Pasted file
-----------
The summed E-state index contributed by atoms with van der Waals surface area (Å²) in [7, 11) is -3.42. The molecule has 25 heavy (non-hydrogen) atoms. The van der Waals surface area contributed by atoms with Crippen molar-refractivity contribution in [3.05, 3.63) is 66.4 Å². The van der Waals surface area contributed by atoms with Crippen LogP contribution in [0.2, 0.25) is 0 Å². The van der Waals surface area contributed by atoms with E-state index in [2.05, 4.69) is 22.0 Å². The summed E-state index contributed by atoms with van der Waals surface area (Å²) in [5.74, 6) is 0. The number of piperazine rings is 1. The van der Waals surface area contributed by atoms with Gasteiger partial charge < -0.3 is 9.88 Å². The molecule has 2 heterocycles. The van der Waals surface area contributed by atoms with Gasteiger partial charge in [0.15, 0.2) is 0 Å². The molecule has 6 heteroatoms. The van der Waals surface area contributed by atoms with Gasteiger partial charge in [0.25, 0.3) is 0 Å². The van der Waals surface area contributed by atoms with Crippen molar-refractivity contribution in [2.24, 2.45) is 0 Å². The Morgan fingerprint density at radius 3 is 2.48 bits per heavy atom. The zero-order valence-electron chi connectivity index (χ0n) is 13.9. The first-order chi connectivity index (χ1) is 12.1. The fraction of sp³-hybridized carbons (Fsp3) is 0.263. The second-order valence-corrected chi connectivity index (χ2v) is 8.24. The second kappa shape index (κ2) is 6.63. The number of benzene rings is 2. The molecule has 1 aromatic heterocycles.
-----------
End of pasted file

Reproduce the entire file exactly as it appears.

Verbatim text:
The summed E-state index contributed by atoms with van der Waals surface area (Å²) in [7, 11) is -3.42. The molecule has 25 heavy (non-hydrogen) atoms. The van der Waals surface area contributed by atoms with Crippen molar-refractivity contribution in [3.05, 3.63) is 66.4 Å². The van der Waals surface area contributed by atoms with Crippen LogP contribution in [0.2, 0.25) is 0 Å². The van der Waals surface area contributed by atoms with E-state index in [2.05, 4.69) is 22.0 Å². The summed E-state index contributed by atoms with van der Waals surface area (Å²) in [5.74, 6) is 0. The number of piperazine rings is 1. The van der Waals surface area contributed by atoms with Gasteiger partial charge < -0.3 is 9.88 Å². The molecule has 2 heterocycles. The van der Waals surface area contributed by atoms with Gasteiger partial charge in [0.15, 0.2) is 0 Å². The molecule has 6 heteroatoms. The van der Waals surface area contributed by atoms with Gasteiger partial charge in [0.25, 0.3) is 0 Å². The van der Waals surface area contributed by atoms with Crippen molar-refractivity contribution in [2.24, 2.45) is 0 Å². The Morgan fingerprint density at radius 3 is 2.48 bits per heavy atom. The zero-order valence-electron chi connectivity index (χ0n) is 13.9. The first-order chi connectivity index (χ1) is 12.1. The fraction of sp³-hybridized carbons (Fsp3) is 0.263. The second-order valence-corrected chi connectivity index (χ2v) is 8.24. The second kappa shape index (κ2) is 6.63. The number of benzene rings is 2. The molecule has 1 aromatic heterocycles.